They didn’t show up.
But Amanda did. She had a joyful smile that exuded grace from the moment my mom and I picked her up until the second we dropped her off. She could escape the treacherous elements of her home life for four hours, enjoy spending time with me and my family (even with my bitter heart), and loved and laughed alongside me. We dropped her off that night, she thanked me in a way I have never been thanked to this day—for a birthday invitation, but it was more than that. She was thanking me for picking her over the acceptance of our middle school “it” club. Tears welled in my eyes…wasn’t I the one that should be thanking her?
Obedience, for lack of better words, can suck sometimes. It usually is something that requires you to give up something that you deeply desire for the betterment of God’s kingdom, or for someone God wants to bless. It’s self-sacrifice. My obedience, selfishly, is not the beautiful sacrifice we see draped at the cross. It is not always a willing gift of a grateful heart or a generosity of my spirit. It is a forced crucifixion. It is picking up my own cross, swallowing hard, and writing down the right name on my list; Jesus. He is the person that should be at my party. It shouldn’t be the “it” crowd, a husband, material things, or a noisy Abercromie and Fitch “onesie.” The “fat” of those desires is burnt through the hard choices of our obedience. The choices made to serve others in the midst of your own pain—are the ones God uses to point out our faithlessness the most. It isn’t an exchange that makes “sense” in the immediate context. It is giving up something you desperately want for what someone else truly needs. It forces you to see your own sin. It forces you to see your dark and idolatrous heart— a heart that GOD picks to come to His party…through the perfect life, death, and resurrection of his son, Jesus. He crossed out “Jesus,” and wrote “Kami,” even when I was smelly, even when I had nothing to give in return, even when it meant his very own life…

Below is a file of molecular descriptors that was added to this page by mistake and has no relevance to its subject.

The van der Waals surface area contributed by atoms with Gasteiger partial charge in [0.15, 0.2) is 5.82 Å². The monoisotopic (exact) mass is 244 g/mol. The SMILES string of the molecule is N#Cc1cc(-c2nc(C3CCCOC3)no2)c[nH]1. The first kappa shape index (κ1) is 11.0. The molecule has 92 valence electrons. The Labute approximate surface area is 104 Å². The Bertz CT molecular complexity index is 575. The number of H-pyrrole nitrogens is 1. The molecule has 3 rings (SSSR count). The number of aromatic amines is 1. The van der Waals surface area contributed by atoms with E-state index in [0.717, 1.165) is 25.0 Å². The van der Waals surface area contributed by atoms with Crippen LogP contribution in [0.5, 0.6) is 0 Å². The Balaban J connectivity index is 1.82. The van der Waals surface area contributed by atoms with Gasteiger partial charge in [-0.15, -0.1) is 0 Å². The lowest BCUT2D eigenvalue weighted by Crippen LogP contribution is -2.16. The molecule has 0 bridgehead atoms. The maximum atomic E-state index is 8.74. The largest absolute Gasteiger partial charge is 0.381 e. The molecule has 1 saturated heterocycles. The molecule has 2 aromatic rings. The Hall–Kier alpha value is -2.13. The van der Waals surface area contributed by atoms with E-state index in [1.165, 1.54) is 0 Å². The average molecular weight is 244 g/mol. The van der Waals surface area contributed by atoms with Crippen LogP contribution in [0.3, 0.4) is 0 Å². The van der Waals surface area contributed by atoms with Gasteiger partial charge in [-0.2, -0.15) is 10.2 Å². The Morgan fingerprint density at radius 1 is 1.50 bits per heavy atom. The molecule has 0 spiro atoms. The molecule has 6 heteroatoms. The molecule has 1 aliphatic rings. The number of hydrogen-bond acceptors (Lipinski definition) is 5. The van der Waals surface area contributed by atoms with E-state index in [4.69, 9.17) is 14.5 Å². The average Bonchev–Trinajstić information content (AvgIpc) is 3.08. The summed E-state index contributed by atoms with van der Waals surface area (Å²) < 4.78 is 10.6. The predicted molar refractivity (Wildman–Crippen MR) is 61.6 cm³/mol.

A few weeks later, in a drunken rage, Amanda’s dad drunkenly held his entire family at gunpoint. Amanda had the strength to knock him upside the head with a blunt object, encourage her mother to grab only what they needed, and they ran. From what I have heard, Amanda is now a wife and a mother of her very own children. I will always remember her grace-filled smile after my 12th birthday party. She looked like starlight.
On Sunday I saw that same grace through the eyes of a friend. This obedience may not have been an invitation to my 12th birthday party—it was an invitation to do life together. It was a hard invitation for my selfish heart to give…but in my selfishness, I trust that God will bless her, anyways. Even through my bitterness and bruises, I see the beauty in our interactions just as I saw the beauty in Amanda’s face so many years ago. I see beauty through my tears— in becoming less of me, and more of Christ— something I may not want right now… but something I know she needs.
Just a broken vessel pushing on through the sting of obedience, hoping that heaven has Lisa Frank paper plates at the Great Feast, and thankful for glimpses of grace… when I am the very one who is least deserving of them…